So this opera husband and wife are not particularly known for their "good behavior", yet they continue to be engaged by major opera houses. Look at Alagna, he's at the Met right now! You would think that they were endangering their careers, but it may just be at this point that they are in such a position that they can afford such tom-foolery. Pavoratti himself was not known for his good behavior as his career matured. (also the gossip on what he did or did not leave his wife and daughters after his death)
So there you have it, you're all caught up for today. Also I provided copious links for readers who are not as immersed in reading about the fabulous world of opera!
I was recently looking for local companies that put on operas in Chicago to audition for when I stumbled upon a group called Da Corneto. Their philosophy is based upon beautiful music and beautiful singing, something that they feel most companies have lost touch with with their flashy or more disturbingly modern productions. They disregard the notion that an opera singer is a "singing actor" and think that they are at most an "acting singer". As such they put on I guess what I would call partially staged productions, no sets, no costumes aside for a few character pieces and minimal staging. They do this to emphasize vocal line and powerful choral and orchestral passages.
This is really mostly interesting because it goes against a current and a call for change in the world of performing opera. Gone are the days where it was permissible to merely stand and sing. You can't just be a singer you must be a powerful convincing actor as well. Audiences simply are not convinced that Lucia goes raving mad while she's standing stark still singing ridiculously complicated ornamentation. So as a result a lot of time and effort on the part of the singer is devoted to convincing acting on top of beautiful singing. Ideally non of the beauty of line or power of the music ought to be lost because of acting or other production values. This does not mean however that this is not sometimes the case.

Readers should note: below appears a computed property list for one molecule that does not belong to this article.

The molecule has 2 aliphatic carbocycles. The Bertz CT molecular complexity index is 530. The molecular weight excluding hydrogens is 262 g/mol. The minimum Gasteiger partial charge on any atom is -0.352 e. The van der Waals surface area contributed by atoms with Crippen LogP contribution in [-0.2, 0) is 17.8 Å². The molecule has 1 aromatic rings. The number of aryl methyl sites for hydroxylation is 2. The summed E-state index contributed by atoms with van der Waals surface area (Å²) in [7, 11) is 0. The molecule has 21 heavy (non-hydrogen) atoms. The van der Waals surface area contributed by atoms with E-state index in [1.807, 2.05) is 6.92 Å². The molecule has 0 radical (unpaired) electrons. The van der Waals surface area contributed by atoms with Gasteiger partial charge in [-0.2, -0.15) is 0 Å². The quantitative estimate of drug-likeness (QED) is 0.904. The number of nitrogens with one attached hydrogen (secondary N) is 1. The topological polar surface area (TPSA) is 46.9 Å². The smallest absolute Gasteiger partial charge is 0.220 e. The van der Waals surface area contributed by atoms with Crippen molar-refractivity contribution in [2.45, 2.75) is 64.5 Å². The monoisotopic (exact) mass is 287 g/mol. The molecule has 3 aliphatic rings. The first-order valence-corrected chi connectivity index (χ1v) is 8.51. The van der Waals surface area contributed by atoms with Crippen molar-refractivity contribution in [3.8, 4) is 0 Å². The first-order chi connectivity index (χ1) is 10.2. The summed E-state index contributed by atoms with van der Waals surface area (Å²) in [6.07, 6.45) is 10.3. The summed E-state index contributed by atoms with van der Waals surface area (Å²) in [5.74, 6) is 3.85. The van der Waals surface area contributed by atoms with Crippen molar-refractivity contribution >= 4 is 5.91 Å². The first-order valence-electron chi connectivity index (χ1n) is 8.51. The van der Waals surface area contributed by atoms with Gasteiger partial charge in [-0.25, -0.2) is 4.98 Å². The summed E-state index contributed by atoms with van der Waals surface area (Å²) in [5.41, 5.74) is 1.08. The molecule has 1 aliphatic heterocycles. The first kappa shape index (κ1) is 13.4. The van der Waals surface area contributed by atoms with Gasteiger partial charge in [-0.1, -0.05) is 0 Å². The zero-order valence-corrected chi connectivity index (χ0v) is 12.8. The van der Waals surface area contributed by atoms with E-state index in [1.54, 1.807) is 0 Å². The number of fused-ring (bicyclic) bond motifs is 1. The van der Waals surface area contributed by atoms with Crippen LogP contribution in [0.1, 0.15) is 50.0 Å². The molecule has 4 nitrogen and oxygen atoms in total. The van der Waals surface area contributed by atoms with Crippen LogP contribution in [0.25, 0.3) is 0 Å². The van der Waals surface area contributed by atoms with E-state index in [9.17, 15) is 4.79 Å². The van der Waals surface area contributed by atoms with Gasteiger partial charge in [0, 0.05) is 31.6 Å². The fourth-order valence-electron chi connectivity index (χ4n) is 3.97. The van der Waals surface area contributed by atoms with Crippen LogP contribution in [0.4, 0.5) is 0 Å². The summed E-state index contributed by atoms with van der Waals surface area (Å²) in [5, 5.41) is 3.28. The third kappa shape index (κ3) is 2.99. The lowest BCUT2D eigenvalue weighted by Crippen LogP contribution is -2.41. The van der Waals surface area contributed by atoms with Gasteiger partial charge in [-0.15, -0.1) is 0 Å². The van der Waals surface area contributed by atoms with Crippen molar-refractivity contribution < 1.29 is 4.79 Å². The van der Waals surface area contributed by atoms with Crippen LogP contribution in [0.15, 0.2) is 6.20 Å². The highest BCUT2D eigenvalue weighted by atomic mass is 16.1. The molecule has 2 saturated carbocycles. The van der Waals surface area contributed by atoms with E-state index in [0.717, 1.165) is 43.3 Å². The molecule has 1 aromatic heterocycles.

The death of Pavoratti in some ways marked the end of an era of standing and presenting beautiful music. He never made more than a cursory effort towards acting, and people loved him. He just cared about making beautiful music. So I don't know if Da Corneto is continuing a tradition worth carrying on, whether they are holding on to a tradition of the past, or whether it is simply creating a different operatic performance option for Chicagoans. I do know that it is intentionally turning a blind eye to modern production practices and a modern trend towards believable acting. A trend that I see as good for in many ways, yet can easily slip into trouble.
There is a reason why the fat lady no longer sings. You simply can not make it in the operatic world unless you are of a certain desirable build. Directors frequently ask singers to loose weight, something even more traumatic for a singer than for an actor, because the quality of your voice is intrinsically tied in with your body. So to change the physicality of your body is to change the way that you sound and the way that you need to sing. Tricky business.